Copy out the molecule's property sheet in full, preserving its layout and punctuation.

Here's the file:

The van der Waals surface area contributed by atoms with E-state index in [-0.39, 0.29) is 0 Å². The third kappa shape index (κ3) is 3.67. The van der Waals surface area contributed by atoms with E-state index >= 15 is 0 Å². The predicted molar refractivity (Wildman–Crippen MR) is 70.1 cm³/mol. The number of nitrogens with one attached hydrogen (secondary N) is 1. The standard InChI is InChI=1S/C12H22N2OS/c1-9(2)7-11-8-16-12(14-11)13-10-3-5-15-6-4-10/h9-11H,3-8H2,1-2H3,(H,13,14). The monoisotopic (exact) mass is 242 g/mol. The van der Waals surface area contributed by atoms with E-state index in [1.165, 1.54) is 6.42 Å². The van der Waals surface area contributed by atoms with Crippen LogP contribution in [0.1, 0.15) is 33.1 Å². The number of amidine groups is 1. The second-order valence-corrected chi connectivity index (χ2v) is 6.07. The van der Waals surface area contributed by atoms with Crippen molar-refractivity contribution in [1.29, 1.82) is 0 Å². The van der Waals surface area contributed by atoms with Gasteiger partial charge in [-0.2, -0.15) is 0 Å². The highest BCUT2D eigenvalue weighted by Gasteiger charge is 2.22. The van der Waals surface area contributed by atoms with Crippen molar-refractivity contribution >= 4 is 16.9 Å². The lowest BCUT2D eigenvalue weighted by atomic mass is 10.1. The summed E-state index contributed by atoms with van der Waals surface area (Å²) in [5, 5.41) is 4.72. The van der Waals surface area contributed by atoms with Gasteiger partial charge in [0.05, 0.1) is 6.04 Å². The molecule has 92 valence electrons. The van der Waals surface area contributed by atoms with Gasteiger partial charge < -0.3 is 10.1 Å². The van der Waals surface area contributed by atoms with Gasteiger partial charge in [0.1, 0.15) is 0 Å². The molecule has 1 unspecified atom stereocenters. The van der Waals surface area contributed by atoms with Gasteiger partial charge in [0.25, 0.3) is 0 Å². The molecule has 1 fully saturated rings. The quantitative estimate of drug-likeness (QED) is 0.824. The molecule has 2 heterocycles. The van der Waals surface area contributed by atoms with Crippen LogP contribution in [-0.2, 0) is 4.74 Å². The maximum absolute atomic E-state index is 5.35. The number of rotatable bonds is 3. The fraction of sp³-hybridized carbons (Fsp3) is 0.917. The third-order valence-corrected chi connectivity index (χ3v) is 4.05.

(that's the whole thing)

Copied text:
The van der Waals surface area contributed by atoms with E-state index in [-0.39, 0.29) is 0 Å². The third kappa shape index (κ3) is 3.67. The van der Waals surface area contributed by atoms with E-state index >= 15 is 0 Å². The predicted molar refractivity (Wildman–Crippen MR) is 70.1 cm³/mol. The number of nitrogens with one attached hydrogen (secondary N) is 1. The standard InChI is InChI=1S/C12H22N2OS/c1-9(2)7-11-8-16-12(14-11)13-10-3-5-15-6-4-10/h9-11H,3-8H2,1-2H3,(H,13,14). The monoisotopic (exact) mass is 242 g/mol. The van der Waals surface area contributed by atoms with E-state index in [1.165, 1.54) is 6.42 Å². The van der Waals surface area contributed by atoms with Crippen LogP contribution in [0.1, 0.15) is 33.1 Å². The number of amidine groups is 1. The second-order valence-corrected chi connectivity index (χ2v) is 6.07. The van der Waals surface area contributed by atoms with Crippen molar-refractivity contribution in [1.29, 1.82) is 0 Å². The van der Waals surface area contributed by atoms with Gasteiger partial charge in [-0.2, -0.15) is 0 Å². The highest BCUT2D eigenvalue weighted by Gasteiger charge is 2.22. The van der Waals surface area contributed by atoms with Crippen molar-refractivity contribution >= 4 is 16.9 Å². The lowest BCUT2D eigenvalue weighted by atomic mass is 10.1. The summed E-state index contributed by atoms with van der Waals surface area (Å²) in [5, 5.41) is 4.72. The van der Waals surface area contributed by atoms with Gasteiger partial charge in [0.05, 0.1) is 6.04 Å². The molecule has 92 valence electrons. The van der Waals surface area contributed by atoms with Gasteiger partial charge < -0.3 is 10.1 Å². The van der Waals surface area contributed by atoms with Gasteiger partial charge in [0.1, 0.15) is 0 Å². The molecule has 1 unspecified atom stereocenters. The van der Waals surface area contributed by atoms with Gasteiger partial charge in [0.25, 0.3) is 0 Å². The molecule has 1 fully saturated rings. The quantitative estimate of drug-likeness (QED) is 0.824. The molecule has 2 heterocycles. The van der Waals surface area contributed by atoms with Crippen LogP contribution in [-0.2, 0) is 4.74 Å². The maximum absolute atomic E-state index is 5.35. The number of rotatable bonds is 3. The fraction of sp³-hybridized carbons (Fsp3) is 0.917. The third-order valence-corrected chi connectivity index (χ3v) is 4.05.